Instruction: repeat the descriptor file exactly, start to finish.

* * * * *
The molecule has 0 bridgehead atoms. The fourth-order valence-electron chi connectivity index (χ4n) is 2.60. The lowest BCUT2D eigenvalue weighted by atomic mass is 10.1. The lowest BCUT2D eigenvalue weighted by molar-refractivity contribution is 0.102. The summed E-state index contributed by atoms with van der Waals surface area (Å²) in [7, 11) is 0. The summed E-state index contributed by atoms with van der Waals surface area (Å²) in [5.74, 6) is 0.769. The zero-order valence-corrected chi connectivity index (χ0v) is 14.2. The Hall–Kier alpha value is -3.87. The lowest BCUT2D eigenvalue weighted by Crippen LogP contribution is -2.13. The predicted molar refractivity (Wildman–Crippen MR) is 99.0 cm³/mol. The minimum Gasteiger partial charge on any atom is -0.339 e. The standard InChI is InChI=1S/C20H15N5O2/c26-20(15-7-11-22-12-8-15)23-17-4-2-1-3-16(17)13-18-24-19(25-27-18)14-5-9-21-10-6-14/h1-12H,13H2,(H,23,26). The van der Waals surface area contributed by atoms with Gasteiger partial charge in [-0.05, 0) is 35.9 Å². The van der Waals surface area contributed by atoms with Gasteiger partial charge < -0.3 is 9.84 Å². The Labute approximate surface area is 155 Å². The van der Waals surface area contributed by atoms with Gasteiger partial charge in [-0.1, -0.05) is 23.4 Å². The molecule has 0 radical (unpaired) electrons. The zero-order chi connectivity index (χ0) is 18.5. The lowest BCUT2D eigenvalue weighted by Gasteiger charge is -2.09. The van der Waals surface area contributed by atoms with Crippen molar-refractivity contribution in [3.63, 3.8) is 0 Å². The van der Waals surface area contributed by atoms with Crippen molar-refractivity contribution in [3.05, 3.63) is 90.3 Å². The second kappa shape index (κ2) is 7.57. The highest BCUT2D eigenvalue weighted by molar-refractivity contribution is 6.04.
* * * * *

The molecule has 0 bridgehead atoms. The fourth-order valence-electron chi connectivity index (χ4n) is 2.60. The lowest BCUT2D eigenvalue weighted by atomic mass is 10.1. The lowest BCUT2D eigenvalue weighted by molar-refractivity contribution is 0.102. The summed E-state index contributed by atoms with van der Waals surface area (Å²) in [7, 11) is 0. The summed E-state index contributed by atoms with van der Waals surface area (Å²) in [5.74, 6) is 0.769. The zero-order valence-corrected chi connectivity index (χ0v) is 14.2. The Hall–Kier alpha value is -3.87. The lowest BCUT2D eigenvalue weighted by Crippen LogP contribution is -2.13. The predicted molar refractivity (Wildman–Crippen MR) is 99.0 cm³/mol. The minimum Gasteiger partial charge on any atom is -0.339 e. The standard InChI is InChI=1S/C20H15N5O2/c26-20(15-7-11-22-12-8-15)23-17-4-2-1-3-16(17)13-18-24-19(25-27-18)14-5-9-21-10-6-14/h1-12H,13H2,(H,23,26). The van der Waals surface area contributed by atoms with Gasteiger partial charge in [-0.05, 0) is 35.9 Å². The van der Waals surface area contributed by atoms with Gasteiger partial charge < -0.3 is 9.84 Å². The Labute approximate surface area is 155 Å². The van der Waals surface area contributed by atoms with Gasteiger partial charge in [-0.1, -0.05) is 23.4 Å². The molecule has 0 radical (unpaired) electrons. The zero-order chi connectivity index (χ0) is 18.5. The lowest BCUT2D eigenvalue weighted by Gasteiger charge is -2.09. The van der Waals surface area contributed by atoms with Crippen molar-refractivity contribution in [3.63, 3.8) is 0 Å². The van der Waals surface area contributed by atoms with Crippen molar-refractivity contribution in [3.05, 3.63) is 90.3 Å². The second kappa shape index (κ2) is 7.57. The highest BCUT2D eigenvalue weighted by molar-refractivity contribution is 6.04.